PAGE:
Sale of Student Loans Bill

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Clause 2

Sales: supplemental
Question proposed, That the clause stand part of the Bill.
Mr. Hayes: I hope that this debate will be rather shorter than our first one. However, it was important—I am grateful for your indulgence, Miss Begg—to deal with fundamental issues respecting the new power at the beginning of our consideration.
My question about clause 2 is straightforward. The clause will grant the Secretary of State flexibility in sales contracts that he thinks are appropriate, in addition to those specifically expressed elsewhere in the Bill. The explanatory notes to clause 2 state:
“The Government intends to require purchasers to use HMRC and the SLC as part of the sales contract.”
If that is the case, why is it not in the Bill? Why are Ministers given flexibility in that regard?
Sarah Teather: I have a couple of questions about subsection (4). If the Government lowered the threshold at which loans could be paid back, the purchaser would get more money than they expected. The subsection will allow the payment of more money as compensation if purchasers get less money as a result of the threshold being raised. What will happen if a future Government do the reverse? Is reverse indemnity written in, or does it only go one way?
On subsection (6), what will happen if borrowers have a dispute? Currently, they must deal with the Student Loans Company. I get an awful lot of complaints that the SLC has failed miserably to stop taking payments after the loan has been paid off. It is quite a common piece of casework in most MPs’ offices. How will the Bill change those arrangements? Will graduates have to deal with the private sector, or will they continue to deal with the SLC? Who is the intermediary mentioned in subsection (6)?
To return to the question of why HMRC and the SLC are not included in the Bill in this regard, it is possible that student loan repayment systems might change. The legislation is enabling—it is about a longer-term programme, which is why it is important to include such measures in contracts and not in the Bill.
Sarah Teather: The Minister did not answer my question about subsection (6). Whom will graduates deal with in case of a dispute? Given that disputes are quite common, the question is of concern to graduates.
Bill Rammell: Our intention is that graduates repaying debts to the private sector should be able to deal with the same independent assessor to whom they can refer at the moment in respect of debts to the Government.
The hon. Lady raised a point about complaints that students are overpaying at the end of their term of repayment. If one looks at the evidence, two thirds of the overpayments are of less than £400. That happens because it is difficult to predict exactly when somebody will reach the end of their loan, given the nature of the taxation system through HMRC. However, in response to Ministers, the Student Loans Company is rightly looking at how it can improve the system in the likely final year of repayments. It hopes to communicate directly with the graduate in question to put a stop to the repayments at an earlier stage, so that such overpayments do not take place. I hope that that answers the question.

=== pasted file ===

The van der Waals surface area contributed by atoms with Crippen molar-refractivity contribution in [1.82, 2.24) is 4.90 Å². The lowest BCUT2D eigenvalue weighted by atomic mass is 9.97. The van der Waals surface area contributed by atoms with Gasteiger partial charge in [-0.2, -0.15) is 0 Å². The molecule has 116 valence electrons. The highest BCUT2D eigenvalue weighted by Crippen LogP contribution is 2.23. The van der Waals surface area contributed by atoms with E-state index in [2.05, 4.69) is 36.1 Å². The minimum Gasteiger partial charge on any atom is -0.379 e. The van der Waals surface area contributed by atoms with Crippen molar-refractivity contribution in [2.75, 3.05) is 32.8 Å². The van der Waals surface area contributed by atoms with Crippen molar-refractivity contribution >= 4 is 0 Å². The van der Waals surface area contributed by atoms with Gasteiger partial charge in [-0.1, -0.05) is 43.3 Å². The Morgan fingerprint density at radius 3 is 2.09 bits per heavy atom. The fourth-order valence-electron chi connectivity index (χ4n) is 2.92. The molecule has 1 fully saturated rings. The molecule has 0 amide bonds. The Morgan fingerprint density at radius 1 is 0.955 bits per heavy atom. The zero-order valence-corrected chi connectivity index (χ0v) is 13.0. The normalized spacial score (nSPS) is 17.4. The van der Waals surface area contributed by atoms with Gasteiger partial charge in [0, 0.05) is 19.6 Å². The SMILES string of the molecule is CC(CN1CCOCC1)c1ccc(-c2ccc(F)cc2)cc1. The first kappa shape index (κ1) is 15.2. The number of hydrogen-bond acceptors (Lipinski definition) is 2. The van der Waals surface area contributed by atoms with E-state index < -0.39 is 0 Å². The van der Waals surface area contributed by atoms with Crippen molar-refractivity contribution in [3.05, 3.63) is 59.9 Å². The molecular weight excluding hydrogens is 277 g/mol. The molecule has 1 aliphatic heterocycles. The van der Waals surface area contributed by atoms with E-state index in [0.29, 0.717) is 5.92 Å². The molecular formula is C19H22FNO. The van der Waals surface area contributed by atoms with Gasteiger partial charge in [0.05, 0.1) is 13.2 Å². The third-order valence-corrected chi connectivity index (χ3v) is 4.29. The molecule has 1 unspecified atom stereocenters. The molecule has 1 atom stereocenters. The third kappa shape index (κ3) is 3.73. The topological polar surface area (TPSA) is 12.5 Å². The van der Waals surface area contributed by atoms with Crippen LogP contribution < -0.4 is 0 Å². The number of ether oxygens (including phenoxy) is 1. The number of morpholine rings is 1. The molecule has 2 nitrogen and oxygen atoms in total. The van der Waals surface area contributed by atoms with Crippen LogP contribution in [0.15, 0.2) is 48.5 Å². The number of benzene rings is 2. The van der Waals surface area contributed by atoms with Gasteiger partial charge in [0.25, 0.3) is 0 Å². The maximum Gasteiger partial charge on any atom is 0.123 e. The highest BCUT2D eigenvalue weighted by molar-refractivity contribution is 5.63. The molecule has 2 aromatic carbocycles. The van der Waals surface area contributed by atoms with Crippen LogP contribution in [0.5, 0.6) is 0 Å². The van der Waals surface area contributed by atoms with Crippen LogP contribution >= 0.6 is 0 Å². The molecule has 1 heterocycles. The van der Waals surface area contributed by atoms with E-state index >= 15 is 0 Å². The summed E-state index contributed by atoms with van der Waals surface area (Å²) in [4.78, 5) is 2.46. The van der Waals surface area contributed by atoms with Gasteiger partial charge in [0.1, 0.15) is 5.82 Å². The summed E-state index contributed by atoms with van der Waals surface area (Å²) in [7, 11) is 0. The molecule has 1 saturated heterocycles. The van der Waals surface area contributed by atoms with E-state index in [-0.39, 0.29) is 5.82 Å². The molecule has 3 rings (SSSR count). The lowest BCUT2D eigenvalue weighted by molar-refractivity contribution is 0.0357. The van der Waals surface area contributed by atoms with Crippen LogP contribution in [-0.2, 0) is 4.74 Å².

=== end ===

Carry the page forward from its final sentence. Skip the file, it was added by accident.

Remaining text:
Question put and agreed to.
Clause 2 ordered to stand part of the Bill.

Clause 3

Onward Sales
Question proposed, That the clause stand part of the Bill.
Mr. Hayes: We are flying through the Bill, and I would like to slow things down a little by encouraging a thorough examination of clause 3. Clause 3 is a fundamentally important part of the Bill with regard to resale, which was mentioned this morning and this afternoon as an area of concern. I wish to draw attention to a way in which the Bill might usefully be amended, and perhaps the Government might consider it before Report or elsewhere during the Bill’s passage. This morning we focused on subsection (6) of clause 3—on onward sales—and particularly on line 16 and the phrase “Transfer arrangements may”, which is followed by a series of steps that the Secretary of State can take to limit the circumstances in which transfer might take place. I am not sure why it says “may” and not “will”. The point was dealt with earlier to some degree, but I do not feel that we have had a satisfactory answer.
I have no doubt that the Government are determined to ensure appropriate protection. However, it is unhelpful to leave doubts in the Bill about whether or not the Secretary of State will use those powers. It is useful for the powers to be stated in the legislation, but I want at least to probe why “may” has been used, rather than “will”.
Angela Watkinson (Upminster) (Con): The Bill provides for transfer arrangements to be made without the knowledge or consent of borrowers. That is standard practice in these matters. Does my hon. Friend feel that something should be included in the Bill that provides a duty to inform borrowers about the new company to which they are indebted? Although they deal directly with the Student Loans Company, borrowers should still have information on the company that is holding their debt if it is different from the original company.
Mr. Hayes: Yes, throughout this part of the Bill there is a need to strengthen the kind of reassurance that my hon. Friend draws our attention to—I suppose linguistically that that should have been “to which she draws our attention”; one does not like to end sentences with prepositions.
My point is about the intent of the Secretary of State. It is about whether we are being slightly too permissive in the way in which we address those issues of assurance, security and certainty, which are necessary if graduates are to feel that their circumstances have, as Minister assured us, remained unchanged by the transfer. Therefore, with respect to clause 3, I wonder about both my own suggestion and that of my hon. Friend.